You can do many things with your boat to make it more conducive to cold-weather adventures. Adding a canvas enclosure creates one sure-fire advantage, as does having a lower partition — aka a wind blocker — for boats with walk-through windshields.
To keep clients, models and my crew comfortable on my photo boat, an onboard heating system is an absolute must. But when I picked up my current boat, it wasn’t rigged with a heater. So installing an aftermarket kit was a necessity.
Onboard heating systems, like the Heatercraft I installed, (see Installing Aftermarket Heat, page 4) take the edge off anything Momma Nature throws at you. If you don’t want to go with permanent, engine-generated heat, there are electric and propane alternatives to consider. Even a bulkhead-mounted marine oil lamp, like the Weems & Plath 600 ($119, westmarine.com), will give off a surprising amount of heat while bringing a hint of nautical charm to your boat’s cabin.
Depending upon what type of boat you have, consider ways to quicken the winterization/de-winterization processes. Inboard and stern-drive owners might consider installing a Groco “safety seacock” that allows for quick winterizing, bypassing the raw-water intake line and providing a place to fill with antifreeze without pulling hoses. Groco also offers a kit that converts a standard seacock to the same dual use ($77 and up, jamestowndistributors.com).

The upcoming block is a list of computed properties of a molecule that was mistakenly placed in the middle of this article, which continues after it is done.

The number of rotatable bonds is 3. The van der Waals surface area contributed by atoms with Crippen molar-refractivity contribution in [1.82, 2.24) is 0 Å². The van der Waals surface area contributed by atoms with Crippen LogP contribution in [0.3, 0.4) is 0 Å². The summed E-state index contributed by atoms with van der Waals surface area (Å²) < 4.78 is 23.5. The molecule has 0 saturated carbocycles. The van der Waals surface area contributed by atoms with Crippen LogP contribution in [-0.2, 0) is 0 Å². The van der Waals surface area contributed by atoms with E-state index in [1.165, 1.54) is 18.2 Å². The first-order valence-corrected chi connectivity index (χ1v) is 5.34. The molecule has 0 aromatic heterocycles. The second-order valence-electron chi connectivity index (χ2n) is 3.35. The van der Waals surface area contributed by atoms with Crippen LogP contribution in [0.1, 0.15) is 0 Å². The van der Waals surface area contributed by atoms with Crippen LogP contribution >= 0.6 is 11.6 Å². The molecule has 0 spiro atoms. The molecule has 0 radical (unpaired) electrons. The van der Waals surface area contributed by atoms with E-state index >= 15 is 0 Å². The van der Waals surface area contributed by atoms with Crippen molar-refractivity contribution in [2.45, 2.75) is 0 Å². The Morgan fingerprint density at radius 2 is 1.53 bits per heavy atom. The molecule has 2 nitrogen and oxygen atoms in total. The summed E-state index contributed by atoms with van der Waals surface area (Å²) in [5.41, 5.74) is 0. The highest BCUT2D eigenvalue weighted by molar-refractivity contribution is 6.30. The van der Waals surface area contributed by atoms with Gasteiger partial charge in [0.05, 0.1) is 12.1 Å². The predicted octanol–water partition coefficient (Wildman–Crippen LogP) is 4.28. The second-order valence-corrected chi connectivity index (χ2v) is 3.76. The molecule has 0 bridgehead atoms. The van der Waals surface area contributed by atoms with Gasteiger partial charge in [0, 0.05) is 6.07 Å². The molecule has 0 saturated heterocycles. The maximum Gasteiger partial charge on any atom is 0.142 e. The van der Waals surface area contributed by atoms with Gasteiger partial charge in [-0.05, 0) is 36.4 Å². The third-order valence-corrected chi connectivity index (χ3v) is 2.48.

If you run an outboard, check out how Evinrude E-TEC engines winterize with a built-in process and the push of a button. With any outboard, trim the engine down when not in use. When on the trailer, this allows water to drain; when in the slip, it keeps the gear case under water, which could be warmer than the air.
Make sure your boat has extra life jackets and blankets on board. I like an emergency blanket and often carry a space blanket ($13.50, campingworld.com). Naturally you’ll want the necessary fire extinguishers, a weather radio for up-to-the-minute information or, better yet, a VHF marine radio, and a complete first-aid kit.
One of my favorite “great ideas” for off-season boating is spill-proof mugs. I want my coffee hot and not in my lap. I never hit the water without mine. Another smart idea is a large container of sand in the tow vehicle. This will provide traction at boat ramps that get slick with skim ice.
While I don’t recommend dodging ice floes while barefoot skiing, I urge you to experience more early- and late-season boating. The memories will warm your heart, and you’ll see boating, the water and scenery like never before. It’s boaters first to launch and last to haul that win these prizes.